Aurora Borealis: What are the Northern Lights and how can I see them?

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People travel to Nordic countries like Iceland and Norway to see the phenomenal Northern Lights

Here in the UK, we’re sticklers for spectacles in the sky. We go wild for meteor showers, eclipses, and most recently the fantastic Northern Lights.

The Aurora Borealis were visible across the UK for the first time since the early 2000s thanks to a rare solar storm.

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Skies up and down the country (including here in Nottingham) were painted vibrant hues of pink, blue and green on Friday night (May 10).

The storm was the strongest since 2003, with the US National Oceanic and Atmospheric Administration (NOAA) issuing a rare G5 Extreme Solar Storm warning. 

The solar spectacle captured the interests of millions of people, who were keen to find out more about this ethereal wonder.

So we’re here to answer some of your celestial questions.

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What is the Aurora Borealis?


The Aurora Borealis, commonly known as the Northern Lights, is a natural light display predominantly seen in high-latitude regions around the Arctic and Antarctic.

This awe-inspiring phenomenon occurs when charged particles from the sun collide with molecules in Earth's atmosphere.

These interactions excite the atmospheric gases, causing them to emit light in various colours.

The science behind it is quite complex, but the result is nothing short of mesmerizing.

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How do the Northern Lights get their colours?

The vivid colours of the Aurora Borealis are primarily due to the type of gas molecules that the solar particles interact with and the altitude at which these interactions occur.

Here’s a breakdown of the primary colours you might see when searching for the Northern Lights:

  • Green: The most common colour, caused by oxygen molecules located about 60 miles above Earth.
  • Pink and Red: Less common, these colours occur when high-altitude oxygen, above 150 miles, interacts with solar particles.
  • Blue and Purple: Nitrogen molecules produce these colours, adding to the spectrum of the Aurora.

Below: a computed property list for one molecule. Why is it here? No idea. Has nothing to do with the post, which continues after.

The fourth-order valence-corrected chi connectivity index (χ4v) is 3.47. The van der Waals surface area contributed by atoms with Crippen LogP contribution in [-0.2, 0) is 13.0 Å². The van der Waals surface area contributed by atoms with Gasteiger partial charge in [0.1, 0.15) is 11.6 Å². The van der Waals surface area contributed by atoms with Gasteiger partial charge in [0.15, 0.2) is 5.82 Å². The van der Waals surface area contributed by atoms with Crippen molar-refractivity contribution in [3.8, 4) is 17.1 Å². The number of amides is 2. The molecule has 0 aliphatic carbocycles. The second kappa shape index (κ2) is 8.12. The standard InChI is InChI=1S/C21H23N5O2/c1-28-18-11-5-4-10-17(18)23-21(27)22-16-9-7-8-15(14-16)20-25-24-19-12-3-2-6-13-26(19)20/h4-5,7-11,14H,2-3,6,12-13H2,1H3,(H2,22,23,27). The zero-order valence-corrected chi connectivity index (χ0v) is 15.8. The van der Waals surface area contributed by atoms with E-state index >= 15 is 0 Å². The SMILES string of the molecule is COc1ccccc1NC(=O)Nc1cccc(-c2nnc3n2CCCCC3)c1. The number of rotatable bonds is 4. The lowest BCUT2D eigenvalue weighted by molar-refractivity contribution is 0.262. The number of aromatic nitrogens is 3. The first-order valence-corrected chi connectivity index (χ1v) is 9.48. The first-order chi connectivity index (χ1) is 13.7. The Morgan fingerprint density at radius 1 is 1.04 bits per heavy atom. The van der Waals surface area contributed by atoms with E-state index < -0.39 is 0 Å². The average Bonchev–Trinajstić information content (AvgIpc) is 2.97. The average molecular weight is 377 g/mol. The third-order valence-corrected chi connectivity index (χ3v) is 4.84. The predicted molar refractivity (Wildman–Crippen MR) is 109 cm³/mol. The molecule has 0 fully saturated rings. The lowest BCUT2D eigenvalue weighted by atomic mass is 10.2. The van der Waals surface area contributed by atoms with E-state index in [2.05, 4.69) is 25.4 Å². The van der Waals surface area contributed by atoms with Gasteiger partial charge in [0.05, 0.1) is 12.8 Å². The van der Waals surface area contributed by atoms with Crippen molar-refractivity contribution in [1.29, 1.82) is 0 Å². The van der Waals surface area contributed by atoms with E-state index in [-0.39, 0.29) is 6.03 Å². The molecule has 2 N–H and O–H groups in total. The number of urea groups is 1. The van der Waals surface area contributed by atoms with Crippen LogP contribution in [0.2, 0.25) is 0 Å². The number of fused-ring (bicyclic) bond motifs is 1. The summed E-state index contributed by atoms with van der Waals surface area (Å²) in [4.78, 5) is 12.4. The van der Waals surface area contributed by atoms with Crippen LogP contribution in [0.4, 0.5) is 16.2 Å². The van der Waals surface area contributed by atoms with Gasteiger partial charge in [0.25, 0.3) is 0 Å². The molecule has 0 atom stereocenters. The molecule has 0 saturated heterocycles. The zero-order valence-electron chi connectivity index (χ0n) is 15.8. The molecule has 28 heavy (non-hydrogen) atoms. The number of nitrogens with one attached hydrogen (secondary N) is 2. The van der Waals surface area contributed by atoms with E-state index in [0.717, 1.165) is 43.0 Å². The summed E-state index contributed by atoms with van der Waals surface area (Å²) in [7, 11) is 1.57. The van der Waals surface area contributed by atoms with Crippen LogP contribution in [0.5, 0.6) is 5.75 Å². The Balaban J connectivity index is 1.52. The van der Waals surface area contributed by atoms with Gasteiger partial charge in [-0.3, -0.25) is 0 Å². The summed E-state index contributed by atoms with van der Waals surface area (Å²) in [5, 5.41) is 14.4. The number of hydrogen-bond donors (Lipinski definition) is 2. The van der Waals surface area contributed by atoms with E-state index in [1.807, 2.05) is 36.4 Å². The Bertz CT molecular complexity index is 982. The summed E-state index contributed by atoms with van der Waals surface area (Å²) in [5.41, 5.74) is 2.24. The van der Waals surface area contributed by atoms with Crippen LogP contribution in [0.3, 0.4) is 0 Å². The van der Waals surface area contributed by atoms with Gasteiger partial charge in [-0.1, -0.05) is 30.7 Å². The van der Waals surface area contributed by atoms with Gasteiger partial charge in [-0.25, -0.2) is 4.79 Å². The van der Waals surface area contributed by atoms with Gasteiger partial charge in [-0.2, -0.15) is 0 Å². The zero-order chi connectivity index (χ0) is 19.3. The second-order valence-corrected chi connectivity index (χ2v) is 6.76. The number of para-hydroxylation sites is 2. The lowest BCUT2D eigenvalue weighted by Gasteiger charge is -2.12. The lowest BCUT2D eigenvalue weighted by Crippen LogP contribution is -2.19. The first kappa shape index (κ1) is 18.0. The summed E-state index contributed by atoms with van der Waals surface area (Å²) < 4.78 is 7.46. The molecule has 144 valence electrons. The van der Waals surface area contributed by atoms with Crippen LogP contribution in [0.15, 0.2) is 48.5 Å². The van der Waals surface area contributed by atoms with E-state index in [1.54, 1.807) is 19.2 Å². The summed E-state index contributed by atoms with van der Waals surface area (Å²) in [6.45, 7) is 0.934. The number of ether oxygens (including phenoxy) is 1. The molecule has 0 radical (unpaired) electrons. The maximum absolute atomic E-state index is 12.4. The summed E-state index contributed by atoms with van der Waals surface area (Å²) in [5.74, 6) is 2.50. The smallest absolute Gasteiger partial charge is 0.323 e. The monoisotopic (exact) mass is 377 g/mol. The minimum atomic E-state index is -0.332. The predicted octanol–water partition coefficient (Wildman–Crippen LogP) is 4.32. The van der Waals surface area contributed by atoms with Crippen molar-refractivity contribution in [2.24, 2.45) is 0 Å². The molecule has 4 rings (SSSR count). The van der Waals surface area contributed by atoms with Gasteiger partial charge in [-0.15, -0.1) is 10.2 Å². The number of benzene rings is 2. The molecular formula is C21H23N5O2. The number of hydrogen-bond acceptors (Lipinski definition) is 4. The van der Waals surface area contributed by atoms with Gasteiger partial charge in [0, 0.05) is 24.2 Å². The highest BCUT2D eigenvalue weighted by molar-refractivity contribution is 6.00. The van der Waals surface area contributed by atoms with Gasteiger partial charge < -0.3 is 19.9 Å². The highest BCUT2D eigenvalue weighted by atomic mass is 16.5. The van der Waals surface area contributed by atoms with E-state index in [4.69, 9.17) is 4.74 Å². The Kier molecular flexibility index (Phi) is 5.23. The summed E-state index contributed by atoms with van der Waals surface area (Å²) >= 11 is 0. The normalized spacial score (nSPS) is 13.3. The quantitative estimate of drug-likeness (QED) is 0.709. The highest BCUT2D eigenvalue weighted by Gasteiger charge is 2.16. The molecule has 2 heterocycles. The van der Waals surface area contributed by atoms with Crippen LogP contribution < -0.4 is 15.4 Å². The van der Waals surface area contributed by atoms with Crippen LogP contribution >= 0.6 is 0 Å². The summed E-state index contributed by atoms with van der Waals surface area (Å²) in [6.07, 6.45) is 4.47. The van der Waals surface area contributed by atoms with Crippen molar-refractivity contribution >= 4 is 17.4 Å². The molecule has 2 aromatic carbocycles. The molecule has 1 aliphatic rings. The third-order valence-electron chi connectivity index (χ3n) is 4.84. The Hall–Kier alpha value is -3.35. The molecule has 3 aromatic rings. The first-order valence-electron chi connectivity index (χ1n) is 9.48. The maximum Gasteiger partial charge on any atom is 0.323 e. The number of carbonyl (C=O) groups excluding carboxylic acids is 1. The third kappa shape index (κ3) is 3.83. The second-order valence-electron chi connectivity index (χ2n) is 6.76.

Each of these gases emits light at specific wavelengths, which correspond to different colours, creating the kaleidoscopic effect that has fascinated observers for centuries.

Best places to see the Northern Lights

The northern lights over Arabaer near Selfoss in the south of Iceland.The northern lights over Arabaer near Selfoss in the south of Iceland.
The northern lights over Arabaer near Selfoss in the south of Iceland.

While the Aurora Borealis can sometimes be seen from various places around the globe, certain locations offer more reliable and spectacular views.

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Here are some of the top destinations for spotting the Northern Lights:

  1. Norway (Tromsø and the Lofoten Islands): Known for its stunning landscapes and high probability of clear skies.
  2. Iceland: Easily accessible from Europe and North America, with numerous viewing spots outside of Reykjavik.
  3. Sweden (Abisko National Park): Offers a unique "blue hole" effect, where clear skies are common.
  4. Finland (Lapland): Perfect for combining with winter activities like dog sledding and snowmobiling.
  5. Canada (Yukon, Northwest Territories): Remote and less light pollution, offering a pristine view of the Northern Lights.
  6. Alaska (Fairbanks): Known for frequent and vibrant displays, often accompanied by guided tours.

Aurora Borealis in the UK

While the UK is not typically known as a prime location for Aurora watching, as we recently witnessed it is possible to see the Northern Lights under the right conditions.

Scotland, especially the northern parts like the Shetland Islands, Orkney, and Caithness, offers the best chances. The nearby Peak District is also another location that is known for spotting the Northern Lights in the UK.

The visibility of the Aurora Borealis in the UK largely depends on solar cycles, geomagnetic storms, and clear, dark skies.

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Generally, the autumn and winter months provide the best opportunities, as the long nights and clearer skies improve the chances of spotting this elusive light show. However, patience and a bit of luck are essential ingredients for a successful sighting.